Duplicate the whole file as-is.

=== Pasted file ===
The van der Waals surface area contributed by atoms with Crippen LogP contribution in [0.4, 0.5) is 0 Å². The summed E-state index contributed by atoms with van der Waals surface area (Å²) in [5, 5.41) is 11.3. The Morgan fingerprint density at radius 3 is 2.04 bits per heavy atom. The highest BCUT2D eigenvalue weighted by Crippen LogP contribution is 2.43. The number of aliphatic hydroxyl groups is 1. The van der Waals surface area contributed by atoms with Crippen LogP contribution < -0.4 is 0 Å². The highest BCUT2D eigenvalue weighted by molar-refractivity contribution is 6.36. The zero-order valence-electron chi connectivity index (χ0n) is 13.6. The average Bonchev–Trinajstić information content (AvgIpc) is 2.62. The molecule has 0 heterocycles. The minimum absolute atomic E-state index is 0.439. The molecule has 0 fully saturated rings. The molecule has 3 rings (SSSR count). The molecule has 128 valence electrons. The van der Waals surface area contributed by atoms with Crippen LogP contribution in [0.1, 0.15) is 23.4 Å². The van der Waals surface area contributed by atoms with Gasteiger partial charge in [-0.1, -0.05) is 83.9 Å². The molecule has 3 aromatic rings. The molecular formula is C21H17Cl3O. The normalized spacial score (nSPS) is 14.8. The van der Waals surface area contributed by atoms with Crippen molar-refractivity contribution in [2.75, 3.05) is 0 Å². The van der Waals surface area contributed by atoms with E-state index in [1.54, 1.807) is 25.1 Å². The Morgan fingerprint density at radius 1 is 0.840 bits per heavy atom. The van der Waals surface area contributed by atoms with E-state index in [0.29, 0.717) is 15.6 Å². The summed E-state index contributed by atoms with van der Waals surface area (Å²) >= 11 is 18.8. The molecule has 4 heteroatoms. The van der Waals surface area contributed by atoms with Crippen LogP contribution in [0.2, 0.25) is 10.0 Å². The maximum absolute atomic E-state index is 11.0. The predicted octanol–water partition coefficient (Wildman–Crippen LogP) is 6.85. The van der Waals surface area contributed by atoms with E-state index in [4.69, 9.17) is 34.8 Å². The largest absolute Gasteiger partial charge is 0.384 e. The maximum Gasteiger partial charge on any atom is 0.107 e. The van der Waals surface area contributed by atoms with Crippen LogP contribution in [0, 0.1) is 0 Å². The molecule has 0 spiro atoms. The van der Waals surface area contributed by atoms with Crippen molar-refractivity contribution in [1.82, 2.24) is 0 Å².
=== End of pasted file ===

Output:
The van der Waals surface area contributed by atoms with Crippen LogP contribution in [0.4, 0.5) is 0 Å². The summed E-state index contributed by atoms with van der Waals surface area (Å²) in [5, 5.41) is 11.3. The Morgan fingerprint density at radius 3 is 2.04 bits per heavy atom. The highest BCUT2D eigenvalue weighted by Crippen LogP contribution is 2.43. The number of aliphatic hydroxyl groups is 1. The van der Waals surface area contributed by atoms with Crippen LogP contribution < -0.4 is 0 Å². The highest BCUT2D eigenvalue weighted by molar-refractivity contribution is 6.36. The zero-order valence-electron chi connectivity index (χ0n) is 13.6. The average Bonchev–Trinajstić information content (AvgIpc) is 2.62. The molecule has 0 heterocycles. The minimum absolute atomic E-state index is 0.439. The molecule has 0 fully saturated rings. The molecule has 3 rings (SSSR count). The molecule has 128 valence electrons. The van der Waals surface area contributed by atoms with Crippen LogP contribution in [0.1, 0.15) is 23.4 Å². The van der Waals surface area contributed by atoms with Gasteiger partial charge in [-0.1, -0.05) is 83.9 Å². The molecule has 3 aromatic rings. The molecular formula is C21H17Cl3O. The normalized spacial score (nSPS) is 14.8. The van der Waals surface area contributed by atoms with Crippen molar-refractivity contribution in [2.75, 3.05) is 0 Å². The van der Waals surface area contributed by atoms with E-state index in [1.54, 1.807) is 25.1 Å². The Morgan fingerprint density at radius 1 is 0.840 bits per heavy atom. The van der Waals surface area contributed by atoms with E-state index in [0.29, 0.717) is 15.6 Å². The summed E-state index contributed by atoms with van der Waals surface area (Å²) >= 11 is 18.8. The molecule has 4 heteroatoms. The van der Waals surface area contributed by atoms with Crippen LogP contribution in [0.2, 0.25) is 10.0 Å². The maximum absolute atomic E-state index is 11.0. The predicted octanol–water partition coefficient (Wildman–Crippen LogP) is 6.85. The van der Waals surface area contributed by atoms with E-state index in [4.69, 9.17) is 34.8 Å². The largest absolute Gasteiger partial charge is 0.384 e. The maximum Gasteiger partial charge on any atom is 0.107 e. The van der Waals surface area contributed by atoms with Crippen LogP contribution in [0, 0.1) is 0 Å². The molecule has 0 spiro atoms. The van der Waals surface area contributed by atoms with Crippen molar-refractivity contribution in [1.82, 2.24) is 0 Å².